|The explosion and subsequent oil spill at the Deepwater Horizon Oil Rig is the latest high-profile engineering disaster that raised questions about professional responsibility and ethics. Photo courtesy of the U.S. Chemical Safety Board.
|The collapse of the Upper Big Branch Mine in West Virginia lead to a national spotlight being cast on the practices of Massey Energy. Photo courtesy of the Mine Safety and Health Administration
“We’re trying to give our students a background in the philosophy of ethics and how that will affect their day-to-day work,” State Mine Inspector Terence Foreback said. “We want to improve their ability to get the job done the right way and expand their horizons.”
Engineers are constantly faced with decisions that ultimately affect the lives, health and safety of others, Foreback said. This lecture series, which is also offered as a one-credit class, will help students consider the ramifications of engineering decisions as they enter their careers.
Students can sign up for the lecture series as a class, Mineral Engineering 489; however, Foreback emphasized that the lectures are open to the entire campus community and all students are welcome.
“While some of our speakers are involved in mining, these subjects really apply to all engineering disciplines,” he said. “The catchphrase right now is ‘professional responsibility.’ Even Gov. Martinez used that phrase in her State of the State address. All Tech students can benefit from these talks and this is a worthwhile addition to our course offerings.”
Foreback said two notorious engineering disasters highlight the need for managers to consider their professional responsibilities. The Space Shuttle Challenger broke apart shortly after liftoff in January 1986. In that case, an investigation found that engineers were aware of potential flaws in the O-rings, but did not tell managers.
Foreback said the Deepwater Horizon Oil Spill in 2010 will eventually be a case study in engineering ethics as well.
“There appears to be questions about ethics in some of the management decisions made at BP,” Foreback said. “And questions about how seriously people took their professional responsibilities.”
Foreback and Mojtabai have lined up a diverse group of guest speakers for the lecture series to give students a wide spectrum of viewpoints. Speakers include representatives of mining companies, a non-profit environmental group, professional ethics groups, a public relations expert and the Attorney General’s Office.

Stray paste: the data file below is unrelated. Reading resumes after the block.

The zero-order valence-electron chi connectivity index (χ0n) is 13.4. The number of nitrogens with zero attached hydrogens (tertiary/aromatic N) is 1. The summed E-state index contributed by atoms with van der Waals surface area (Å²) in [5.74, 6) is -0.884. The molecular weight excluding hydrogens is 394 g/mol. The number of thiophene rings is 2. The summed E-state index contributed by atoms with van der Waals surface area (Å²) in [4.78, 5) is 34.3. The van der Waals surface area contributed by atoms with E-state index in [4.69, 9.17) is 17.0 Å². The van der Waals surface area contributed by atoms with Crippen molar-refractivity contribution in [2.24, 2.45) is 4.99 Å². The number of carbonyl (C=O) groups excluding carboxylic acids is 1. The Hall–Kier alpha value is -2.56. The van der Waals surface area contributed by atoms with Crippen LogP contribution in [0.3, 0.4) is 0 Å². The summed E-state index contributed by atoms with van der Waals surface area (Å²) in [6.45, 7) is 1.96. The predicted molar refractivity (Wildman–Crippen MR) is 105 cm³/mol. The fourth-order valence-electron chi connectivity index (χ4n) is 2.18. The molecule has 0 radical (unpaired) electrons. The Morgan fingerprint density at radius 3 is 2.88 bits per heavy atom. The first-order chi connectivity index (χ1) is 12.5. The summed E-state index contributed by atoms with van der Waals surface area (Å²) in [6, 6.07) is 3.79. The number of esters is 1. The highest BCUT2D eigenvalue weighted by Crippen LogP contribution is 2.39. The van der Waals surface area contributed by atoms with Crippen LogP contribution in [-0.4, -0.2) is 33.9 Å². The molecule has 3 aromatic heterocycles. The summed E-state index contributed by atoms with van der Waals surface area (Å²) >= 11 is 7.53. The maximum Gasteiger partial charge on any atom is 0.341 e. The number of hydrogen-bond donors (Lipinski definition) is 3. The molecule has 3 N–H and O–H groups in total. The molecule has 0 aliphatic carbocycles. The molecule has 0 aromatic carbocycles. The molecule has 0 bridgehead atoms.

“I definitely want to give students both the corporate angle – especially on environmental affairs – and the NGO [non-governmental organization] viewpoint on how corporations are doing today,” Foreback said. “Engineers – no matter what they do – have to think about professional responsibility every day. I think it’s imperative that we teach this to our students.”
Mojtabai agreed, saying all Tech students would benefit from attending these lectures – or taking the class, which is Mineral Engineering 489.
“Students need to be exposed to these sorts of discussions,” Mojtabai said. “These issues and topics might focus on mining, but the concepts aren’t any different from any other discipline.”
Ann Wagner, a public policy expert at Chevron Mining Inc.’s Questa Mine, will present a lecture about corporate ethics and environmental affairs. Steve Bessinger of the San Juan Coal Co. will discuss how corporate culture impacts engineering design.
Allyson Siwik is the executive director of the Gila Resource Information Project, an environmental group in
While the full schedule of speakers has not been set yet, Foreback is excited about the line-up so far. Two other speakers represent the New Mexico Professional Engineers & Land Surveyors Board and the New Mexico Ethics Alliance.
Attorney General Gary King will also speak, presenting issues and viewpoints from the government perspective. Tom Garrity, who owns an
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By Thomas Guengerich/